#5 Exercise Exercise is clinically proven to reduce stress. But exercising doesn’t necessarily mean building a hardcore workout into your work routine. For the majority of us, just walking around the block or biking to work can make a huge difference.

Or psych your co-workers out with a wall-sit stare-down. If you’re looking for something a little more challenging to give you a nice endorphin-kick to the old noggin’, try out a class like yoga or join a sport to start out or finish your work day. If you’ve got extra time at lunch, try going on a walk or a run Consider building small fitness goals into your work week.

Being able to accomplish something for yourself, independent from your work can help remind you that you are more than what you do for an income. Which brings us to our final tactic...

#6 The Big Picture Remember that you are a multi-faceted human being, and that your work at the job you do is only one facet. It may be an important facet, but putting all of your self-worth-eggs in one career-basket isn’t setting yourself up to succeed.

And it isn’t an accurate portrayal of the complex organism that is you. When we reached out for stress-relief strategies, one response we got was summarized with a Buddhist proverb: "If you have a problem that can be fixed, then there is no use in worrying. If you have a problem that cannot be fixed, then there is no use in worrying." Even the most successful people you can think of have made mistakes, or felt like they bit off more than they could chew.

It’s part of being human. So take a step back from your zoomed-in position, be kind to yourself, evaluate your options, and take incremental steps towards where you’d like to be. Thanks so much for watching.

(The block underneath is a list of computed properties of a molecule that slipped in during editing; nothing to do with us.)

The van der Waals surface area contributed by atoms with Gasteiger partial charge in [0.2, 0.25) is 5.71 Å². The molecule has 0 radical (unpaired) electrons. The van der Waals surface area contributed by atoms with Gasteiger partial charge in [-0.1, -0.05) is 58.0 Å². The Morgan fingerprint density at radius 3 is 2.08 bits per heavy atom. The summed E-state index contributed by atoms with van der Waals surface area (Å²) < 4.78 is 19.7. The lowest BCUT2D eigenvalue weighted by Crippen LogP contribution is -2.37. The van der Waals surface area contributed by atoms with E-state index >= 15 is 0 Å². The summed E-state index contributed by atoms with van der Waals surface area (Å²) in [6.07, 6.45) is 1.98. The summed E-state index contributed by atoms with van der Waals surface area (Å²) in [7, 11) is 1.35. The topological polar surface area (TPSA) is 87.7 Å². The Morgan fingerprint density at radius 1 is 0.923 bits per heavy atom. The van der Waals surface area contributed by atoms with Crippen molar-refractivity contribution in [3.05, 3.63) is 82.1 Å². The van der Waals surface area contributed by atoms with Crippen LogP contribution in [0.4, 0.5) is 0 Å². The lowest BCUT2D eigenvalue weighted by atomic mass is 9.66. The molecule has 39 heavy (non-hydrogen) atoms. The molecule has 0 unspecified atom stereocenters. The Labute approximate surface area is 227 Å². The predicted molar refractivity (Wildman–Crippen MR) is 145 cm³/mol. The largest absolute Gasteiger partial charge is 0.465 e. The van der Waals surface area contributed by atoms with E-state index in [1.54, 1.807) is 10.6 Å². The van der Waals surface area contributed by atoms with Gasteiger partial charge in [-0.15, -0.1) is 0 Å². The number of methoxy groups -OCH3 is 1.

If you have any work-stress-relief tactics, or suggestions for future videos, we’d love to hear from you in the comments below.

This episode is brought to you by Squarespace, which lets users create custom websites or online stores with its all-in-one platform. If you’re looking to make your next move on a business idea or want to launch a creative project, check out Squarespace.

With award-winning templates and 24/7 customer support, you’ll have everything you need to create a website, build a portfolio, design an online store, and more. Whether you’re an aspiring entrepreneur, musician, artist, or designer, make your next move by visiting Squarespace.com, and use the code “ADULT” for 10% off your first order.

Instead of trying to remember all of the tasks— Inst— Pffff. [Dead Silence] ...things sometimes feels.

Agggghhhhh!!!

[laughter] Okay. Just be careful not to set— Just be careful not to set yourself up for limits you cannot achieve.

...or else you will diiiiieee.

[laughter]

... all out with the poop-ahhh.